Circulate Petitions For Watershed
Persons circulating petitions on the
proposed Maumee Watershed Con
servacy District are being urged to
complete their work and return peti
tions by August 22.
Silas Diller and Raymond Stratton
are handling the petitions locally and
persons not yet having an oppor
tunity to sign up are urged to see
either of these two men at once.
Defiance county commissioners,
who are sponsoring the campaign
throughout Northwestern Ohio say
the first 18 petitions have been re
turned bearing 610 signatures. This
is 110 more than the 500 required to
secure a court hearing. A goal of
3,000 signatures has been set for the
Last Saturday local petitions con
tained approximately 40 signers. The
program locally has been endorsed
by the tow-n council.
While the necessary petitions have
been circulated and the required
number of signatures have been ob
tained, the matter will be left to the
15 common pleas judges of the
counties involved, who will appoint
a three-man board to manage the
conservancy district if it is approved
In discussing the proposed district,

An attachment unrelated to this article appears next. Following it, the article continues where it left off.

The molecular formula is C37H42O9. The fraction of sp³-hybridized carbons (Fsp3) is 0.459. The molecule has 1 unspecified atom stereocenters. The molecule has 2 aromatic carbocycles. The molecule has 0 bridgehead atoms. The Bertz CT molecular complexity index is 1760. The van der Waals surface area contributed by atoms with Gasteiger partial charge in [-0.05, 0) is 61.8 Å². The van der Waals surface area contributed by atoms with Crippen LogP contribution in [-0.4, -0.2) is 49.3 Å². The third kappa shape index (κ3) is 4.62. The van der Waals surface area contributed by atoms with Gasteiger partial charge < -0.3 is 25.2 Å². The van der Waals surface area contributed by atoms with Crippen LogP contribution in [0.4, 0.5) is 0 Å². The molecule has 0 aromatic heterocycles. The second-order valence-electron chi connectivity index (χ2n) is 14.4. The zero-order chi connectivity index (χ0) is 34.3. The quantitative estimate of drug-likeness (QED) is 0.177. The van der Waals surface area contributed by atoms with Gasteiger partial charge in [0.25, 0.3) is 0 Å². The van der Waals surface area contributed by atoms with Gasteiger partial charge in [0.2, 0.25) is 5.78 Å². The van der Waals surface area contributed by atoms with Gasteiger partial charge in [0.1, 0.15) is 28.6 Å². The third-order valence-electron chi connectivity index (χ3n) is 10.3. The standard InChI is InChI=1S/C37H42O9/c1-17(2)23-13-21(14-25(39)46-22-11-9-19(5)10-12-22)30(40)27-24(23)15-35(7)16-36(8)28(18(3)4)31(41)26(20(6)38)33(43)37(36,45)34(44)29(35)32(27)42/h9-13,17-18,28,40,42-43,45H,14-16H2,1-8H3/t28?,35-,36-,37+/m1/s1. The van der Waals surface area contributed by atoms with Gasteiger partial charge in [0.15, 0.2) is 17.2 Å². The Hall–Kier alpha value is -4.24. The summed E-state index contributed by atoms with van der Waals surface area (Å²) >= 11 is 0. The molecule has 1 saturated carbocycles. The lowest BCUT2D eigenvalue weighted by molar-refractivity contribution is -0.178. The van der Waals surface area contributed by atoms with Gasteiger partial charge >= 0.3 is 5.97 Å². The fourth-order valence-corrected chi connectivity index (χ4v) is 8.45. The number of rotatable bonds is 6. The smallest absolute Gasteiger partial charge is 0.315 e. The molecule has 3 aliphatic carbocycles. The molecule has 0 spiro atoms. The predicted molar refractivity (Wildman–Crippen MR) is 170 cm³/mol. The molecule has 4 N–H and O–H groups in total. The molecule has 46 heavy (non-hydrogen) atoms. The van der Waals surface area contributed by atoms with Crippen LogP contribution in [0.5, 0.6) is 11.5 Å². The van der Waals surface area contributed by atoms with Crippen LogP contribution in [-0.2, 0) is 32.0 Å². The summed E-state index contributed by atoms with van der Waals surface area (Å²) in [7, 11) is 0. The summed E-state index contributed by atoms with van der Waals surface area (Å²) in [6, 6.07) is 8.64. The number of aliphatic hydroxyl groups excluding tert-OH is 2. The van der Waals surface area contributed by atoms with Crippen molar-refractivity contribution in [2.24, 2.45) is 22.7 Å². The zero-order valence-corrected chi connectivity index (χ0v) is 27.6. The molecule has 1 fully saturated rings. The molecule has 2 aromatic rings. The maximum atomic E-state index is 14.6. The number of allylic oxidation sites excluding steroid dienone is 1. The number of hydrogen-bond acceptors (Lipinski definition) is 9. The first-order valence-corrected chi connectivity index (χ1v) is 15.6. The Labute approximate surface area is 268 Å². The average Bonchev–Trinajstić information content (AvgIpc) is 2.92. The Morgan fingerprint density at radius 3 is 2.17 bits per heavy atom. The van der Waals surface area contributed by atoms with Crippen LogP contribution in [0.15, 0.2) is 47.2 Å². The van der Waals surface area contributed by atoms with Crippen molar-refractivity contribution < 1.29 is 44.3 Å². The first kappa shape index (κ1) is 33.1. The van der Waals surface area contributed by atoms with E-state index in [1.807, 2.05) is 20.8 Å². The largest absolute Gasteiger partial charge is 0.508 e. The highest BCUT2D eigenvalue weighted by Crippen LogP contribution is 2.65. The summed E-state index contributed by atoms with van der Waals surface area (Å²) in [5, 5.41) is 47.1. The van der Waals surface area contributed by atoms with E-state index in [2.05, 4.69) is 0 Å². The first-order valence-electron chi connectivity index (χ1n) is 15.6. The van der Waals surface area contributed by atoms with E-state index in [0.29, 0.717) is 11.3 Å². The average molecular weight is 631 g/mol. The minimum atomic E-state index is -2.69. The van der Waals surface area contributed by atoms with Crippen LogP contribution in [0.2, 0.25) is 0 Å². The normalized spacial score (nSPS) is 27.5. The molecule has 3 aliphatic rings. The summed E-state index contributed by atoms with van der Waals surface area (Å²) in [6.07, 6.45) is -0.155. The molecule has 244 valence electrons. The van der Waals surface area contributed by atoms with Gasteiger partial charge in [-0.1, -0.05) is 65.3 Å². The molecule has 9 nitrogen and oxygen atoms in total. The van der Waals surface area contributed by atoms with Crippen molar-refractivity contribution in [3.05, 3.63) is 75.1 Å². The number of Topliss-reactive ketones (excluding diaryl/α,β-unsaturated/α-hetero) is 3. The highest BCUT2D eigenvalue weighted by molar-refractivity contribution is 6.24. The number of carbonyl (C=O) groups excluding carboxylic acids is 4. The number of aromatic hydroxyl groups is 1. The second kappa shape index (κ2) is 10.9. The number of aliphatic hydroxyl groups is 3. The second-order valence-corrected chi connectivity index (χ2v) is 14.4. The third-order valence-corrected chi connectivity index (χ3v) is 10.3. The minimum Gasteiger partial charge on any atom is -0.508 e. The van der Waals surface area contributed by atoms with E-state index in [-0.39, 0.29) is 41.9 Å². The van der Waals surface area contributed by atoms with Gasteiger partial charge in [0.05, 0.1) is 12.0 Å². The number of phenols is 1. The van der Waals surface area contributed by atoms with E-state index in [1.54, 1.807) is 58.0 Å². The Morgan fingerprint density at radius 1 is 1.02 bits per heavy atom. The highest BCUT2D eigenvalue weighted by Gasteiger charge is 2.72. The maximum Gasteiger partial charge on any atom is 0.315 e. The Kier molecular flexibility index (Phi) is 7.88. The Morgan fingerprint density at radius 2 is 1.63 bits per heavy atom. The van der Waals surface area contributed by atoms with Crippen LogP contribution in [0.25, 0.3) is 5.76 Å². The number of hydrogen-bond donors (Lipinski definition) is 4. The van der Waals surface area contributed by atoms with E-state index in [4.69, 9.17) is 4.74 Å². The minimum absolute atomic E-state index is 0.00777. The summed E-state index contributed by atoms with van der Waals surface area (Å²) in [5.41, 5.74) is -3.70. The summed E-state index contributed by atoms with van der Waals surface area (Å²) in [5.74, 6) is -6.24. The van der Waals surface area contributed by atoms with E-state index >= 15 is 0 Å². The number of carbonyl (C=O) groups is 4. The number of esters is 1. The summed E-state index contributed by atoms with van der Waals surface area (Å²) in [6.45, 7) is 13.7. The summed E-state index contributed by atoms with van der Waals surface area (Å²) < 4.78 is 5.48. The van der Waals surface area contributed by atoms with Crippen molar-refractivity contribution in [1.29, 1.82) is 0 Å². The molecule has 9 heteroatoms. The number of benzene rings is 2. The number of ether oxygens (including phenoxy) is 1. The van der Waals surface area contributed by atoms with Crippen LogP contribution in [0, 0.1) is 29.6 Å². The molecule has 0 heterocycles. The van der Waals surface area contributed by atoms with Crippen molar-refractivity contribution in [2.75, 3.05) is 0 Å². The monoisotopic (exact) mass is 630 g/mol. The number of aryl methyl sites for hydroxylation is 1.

the commissioners pointed out a
statement by Dana Porter, minister
of planning and development of the
province of Ontario, Canada.
“Each furrow, each small pond,
each resting place for water, each
patch of grass is a minute storage
basin and a sort of sponge,” accord
ing to Porter.
“When taken all together, they
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have the effect of millions of tiny
dams. Moreover, methods that check
the run-off of water and absorb the
water in the soil, at the same time
check the loss of topsoil.
“The greatest ravage of floods, is
not the flooded cellars, the broken
bridges, the submerged roads and
the extinguished furnaces. The great
est and most permanent damage is
from the loss of topsoil.”
Jim Hugus Pulls Tn 5’/j Lb. Bass
Jim Hugus of Rawson came up
with a fine catch at Shank’s quarry
Sunday, pulling in a five and one
half pound bass that measured 22
inches in length.
What’s more, Hugus has plenty
of witnesses and pictures to show
for his efforts. R. K. Derrickson,
superintendent of the Raw-son school,
was on hand to snap photographs.
Hugus said he used a jitterbug as
In the Court of Common Pleaa of Allen
County. Ohio. Case No. 37686. Ola Bishop,
Plaintiff vs Jefferson Monroe Bishop, Defend
ant. The defendant who resides at P. O.
Box 1170, Stockton. California, will take
notice that on the 2nd day of July, 1947, the
plaintiff filed her action in the above en
titled case for divorce. The defendant Is re
quired to answer on or before September 1.
1947, after which said action will be for
18 By Light & Siferd, Her Attorneys
News want ads bring results.
Repaired and Installed
Faulty Wiring is hazardous
Estimates without obligations
New Electric Water Pumps
Licensed Electrical Contractor
Box 61, Beaverdam. Ohio
Bluffton phone 532-G
Just unpacked our first ship
ment of Safety Legion
Geiger & Diller
Headquarters for School Outfitting
ook lot the